Students Embrace Samsung Technology with Art
In Conjunction with Samsung UK and three British Schools, The Digital Line are pleased to see that the Flip Art digital art competition is well underway.
Not only do we have the pleasure of viewing some wonderfully creative art images, but we have also reached the imagination of hundreds of students keen to try this new digital technology.
The Samsung Flip 2 board is an interactive, touchscreen digital display that can mimic the creativity of an artist’s brush. When using the brush mode, the Samsung Flip 2 recognises a wide range of thicknesses, so you can create art at the stroke of a brush. Water and oil painting modes allow different styles and textures, while Flip 2 also gives you a full, vibrant colour palette, even allowing for flexible colour mixing.
After the initial hub of excitement created from the arrival of the screen, Felicity Sanders, teacher of art and design at Cranmore School gave us an insight into the thoughts and feeling of the possibilities available when producing art with the Samsung Flip 2 Digital Screen.
Are the students at Cranmore School open to new ideas when it comes to creating art?
“The boys at Cranmore are already embracing the opportunity to create on a larger scale and to produce this work digitally. They have been interested to try out different approaches that I have set for them and are learning how to use the functions in the screen, such as the import feature.
Our students wholeheartedly embrace new ideas and are often open to all challenges set before them. This is a culture we are fostering on a daily basis.”
What were their initial thoughts about the digital board?
“A resounding “Cool” can be heard from class to class, year group to year group! Students who are familiar with digital drawing platforms are fascinated to learn how Flip2 compares with functions they are used to. Some students were nervous to work on a larger scale, and unsure where or how to start. It has been amusing to hear students comment on the unusual nature of using their familiar brushes for painting, onto the digital screen, and how it felt almost ‘naughty’ to break these conventional rules.”
Did their opinions change once they had started using the equipment?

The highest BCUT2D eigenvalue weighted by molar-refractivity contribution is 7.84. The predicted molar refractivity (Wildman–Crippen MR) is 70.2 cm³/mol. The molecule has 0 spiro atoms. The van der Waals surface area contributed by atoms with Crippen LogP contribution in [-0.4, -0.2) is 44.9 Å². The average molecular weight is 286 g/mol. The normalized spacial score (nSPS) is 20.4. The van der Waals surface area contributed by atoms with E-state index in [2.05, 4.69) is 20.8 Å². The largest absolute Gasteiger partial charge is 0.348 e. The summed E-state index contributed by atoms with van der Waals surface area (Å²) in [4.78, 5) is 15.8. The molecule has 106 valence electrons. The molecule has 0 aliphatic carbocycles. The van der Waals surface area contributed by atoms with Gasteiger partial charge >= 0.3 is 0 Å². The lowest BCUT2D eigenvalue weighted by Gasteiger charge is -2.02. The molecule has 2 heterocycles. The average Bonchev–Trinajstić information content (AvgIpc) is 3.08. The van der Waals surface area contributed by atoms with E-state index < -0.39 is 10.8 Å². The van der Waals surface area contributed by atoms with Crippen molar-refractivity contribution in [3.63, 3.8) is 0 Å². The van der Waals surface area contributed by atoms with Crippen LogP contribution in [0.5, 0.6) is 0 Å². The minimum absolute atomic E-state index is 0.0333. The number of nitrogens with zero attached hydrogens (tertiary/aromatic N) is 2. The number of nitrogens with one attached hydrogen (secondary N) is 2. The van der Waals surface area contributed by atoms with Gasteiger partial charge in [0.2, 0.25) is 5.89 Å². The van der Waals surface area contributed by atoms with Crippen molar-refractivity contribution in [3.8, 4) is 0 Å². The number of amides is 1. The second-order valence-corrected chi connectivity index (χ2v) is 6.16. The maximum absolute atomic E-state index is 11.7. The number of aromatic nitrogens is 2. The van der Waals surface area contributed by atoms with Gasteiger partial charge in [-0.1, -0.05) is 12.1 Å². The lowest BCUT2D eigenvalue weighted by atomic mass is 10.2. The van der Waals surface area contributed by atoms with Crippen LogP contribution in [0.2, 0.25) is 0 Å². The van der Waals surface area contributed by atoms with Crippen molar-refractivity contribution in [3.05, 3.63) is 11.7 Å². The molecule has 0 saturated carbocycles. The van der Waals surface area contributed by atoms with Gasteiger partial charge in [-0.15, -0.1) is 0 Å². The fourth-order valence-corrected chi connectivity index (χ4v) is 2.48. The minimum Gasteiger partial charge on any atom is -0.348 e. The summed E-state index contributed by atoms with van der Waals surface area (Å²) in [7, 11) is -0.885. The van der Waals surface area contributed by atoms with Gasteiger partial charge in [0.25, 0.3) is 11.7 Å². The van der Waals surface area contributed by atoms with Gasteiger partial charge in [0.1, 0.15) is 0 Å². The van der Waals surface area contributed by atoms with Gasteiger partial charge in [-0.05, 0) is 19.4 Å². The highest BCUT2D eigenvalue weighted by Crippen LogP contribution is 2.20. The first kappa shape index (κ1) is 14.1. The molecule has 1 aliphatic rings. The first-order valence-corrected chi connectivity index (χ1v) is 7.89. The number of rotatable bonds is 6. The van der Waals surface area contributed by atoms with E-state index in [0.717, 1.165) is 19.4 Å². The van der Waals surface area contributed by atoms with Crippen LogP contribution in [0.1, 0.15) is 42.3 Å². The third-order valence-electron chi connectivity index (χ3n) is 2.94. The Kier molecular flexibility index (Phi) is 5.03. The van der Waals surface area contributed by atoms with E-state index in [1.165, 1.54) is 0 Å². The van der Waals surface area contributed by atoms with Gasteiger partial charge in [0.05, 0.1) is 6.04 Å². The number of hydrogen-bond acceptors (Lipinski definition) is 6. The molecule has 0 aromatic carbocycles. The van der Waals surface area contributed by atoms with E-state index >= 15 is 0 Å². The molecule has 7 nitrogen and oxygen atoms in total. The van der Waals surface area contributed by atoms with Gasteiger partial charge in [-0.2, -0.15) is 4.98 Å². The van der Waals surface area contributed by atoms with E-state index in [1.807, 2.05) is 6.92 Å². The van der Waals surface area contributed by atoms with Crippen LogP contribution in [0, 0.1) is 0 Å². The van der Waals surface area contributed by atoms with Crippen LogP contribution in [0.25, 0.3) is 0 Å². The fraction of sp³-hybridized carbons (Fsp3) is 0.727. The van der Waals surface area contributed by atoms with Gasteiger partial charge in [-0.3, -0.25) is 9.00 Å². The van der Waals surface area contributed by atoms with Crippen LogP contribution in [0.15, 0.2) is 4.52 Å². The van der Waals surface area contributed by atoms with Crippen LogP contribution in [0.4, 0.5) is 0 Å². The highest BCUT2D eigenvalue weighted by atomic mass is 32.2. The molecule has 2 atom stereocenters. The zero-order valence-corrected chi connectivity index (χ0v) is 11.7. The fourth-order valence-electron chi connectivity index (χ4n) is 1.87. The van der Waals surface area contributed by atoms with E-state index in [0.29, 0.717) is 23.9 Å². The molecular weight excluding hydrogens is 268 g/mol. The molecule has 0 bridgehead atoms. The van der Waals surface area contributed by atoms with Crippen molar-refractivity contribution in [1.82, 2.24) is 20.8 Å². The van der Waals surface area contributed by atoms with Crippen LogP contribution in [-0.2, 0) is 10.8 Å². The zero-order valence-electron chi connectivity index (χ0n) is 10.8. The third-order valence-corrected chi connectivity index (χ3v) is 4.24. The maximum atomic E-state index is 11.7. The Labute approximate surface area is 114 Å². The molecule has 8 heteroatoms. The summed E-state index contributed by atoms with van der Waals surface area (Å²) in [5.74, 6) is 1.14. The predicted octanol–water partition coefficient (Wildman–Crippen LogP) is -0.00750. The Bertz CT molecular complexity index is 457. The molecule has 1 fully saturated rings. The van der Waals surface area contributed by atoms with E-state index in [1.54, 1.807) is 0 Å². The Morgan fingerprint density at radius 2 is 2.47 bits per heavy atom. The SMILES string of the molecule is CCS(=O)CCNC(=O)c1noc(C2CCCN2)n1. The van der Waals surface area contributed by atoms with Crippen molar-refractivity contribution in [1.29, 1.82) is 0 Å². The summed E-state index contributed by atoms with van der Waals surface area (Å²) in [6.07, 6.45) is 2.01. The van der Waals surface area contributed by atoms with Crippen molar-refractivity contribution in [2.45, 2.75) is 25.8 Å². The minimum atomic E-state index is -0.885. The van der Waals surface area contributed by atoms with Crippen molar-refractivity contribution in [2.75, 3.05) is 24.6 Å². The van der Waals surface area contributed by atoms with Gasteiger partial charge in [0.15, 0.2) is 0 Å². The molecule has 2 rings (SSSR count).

“Having a range of brushes available to them made the prospect of scale easier to work with.
One student picked up a large brush that one might use to paint a wall and swiftly covered the screen with a dark grey tone to set a base. He proceeded to undertake the creation of his picture with this brush. Students are wowed by the brush feature with one student commenting on the ‘intuitive nature of the brush’ how it ‘naturally picks up the pressure you apply to the board to change the weight of your line’. I hear ‘it’s so clever’ many times! Students naturally drew larger without daring to think about the big scale.”
How easy was it for them to learn how to use flip 2? Are they using it for anything else?
“Incredibly easy; the only limit is their imagination! We feel we are only beginning to scratch the surface of what is possible on this screen. We are beginning to push the opportunity to import drawings and paintings they have created on paper and enhancing them on the screen. We have mostly been focusing on the creation of ‘paintings’ rather than the graphic or presentation features.”
Is there any particular style they prefer to use i.e., large/small brush – water/oil paint styles?
“All students have reached straight for the brush mode and enjoy the oil paint function. Learning to blend colours has come naturally to some students, keeping the paint ‘wet’ to emulate the process of creating a painting as you might with real paints. The sensitivity of the screen means it feels almost as close to real painting as you can get, with the intuitive blending of colours supporting this.”
As a teacher what are your thoughts?
“It is exciting to have this new equipment to turn convention on its head! I love the brush feature as a painter myself. I have enjoyed seeing the students standing up to create as opposed to the norms of being seated, and hearing the joy in students’ voices, keen to ‘have a play’ with the exciting equipment. I think there are still improvements that would allow the board to go further such as the option to create layers as you might in a vector or pixel-based drawing program or include some of the familiar tools from these programs such as ‘shapes’ and easier selection tools to be able to copy more specific sections of one’s painting. I love how the board is helping to bridge the gap between reliance on digitalisation and the confidence to create with one’s own hands.”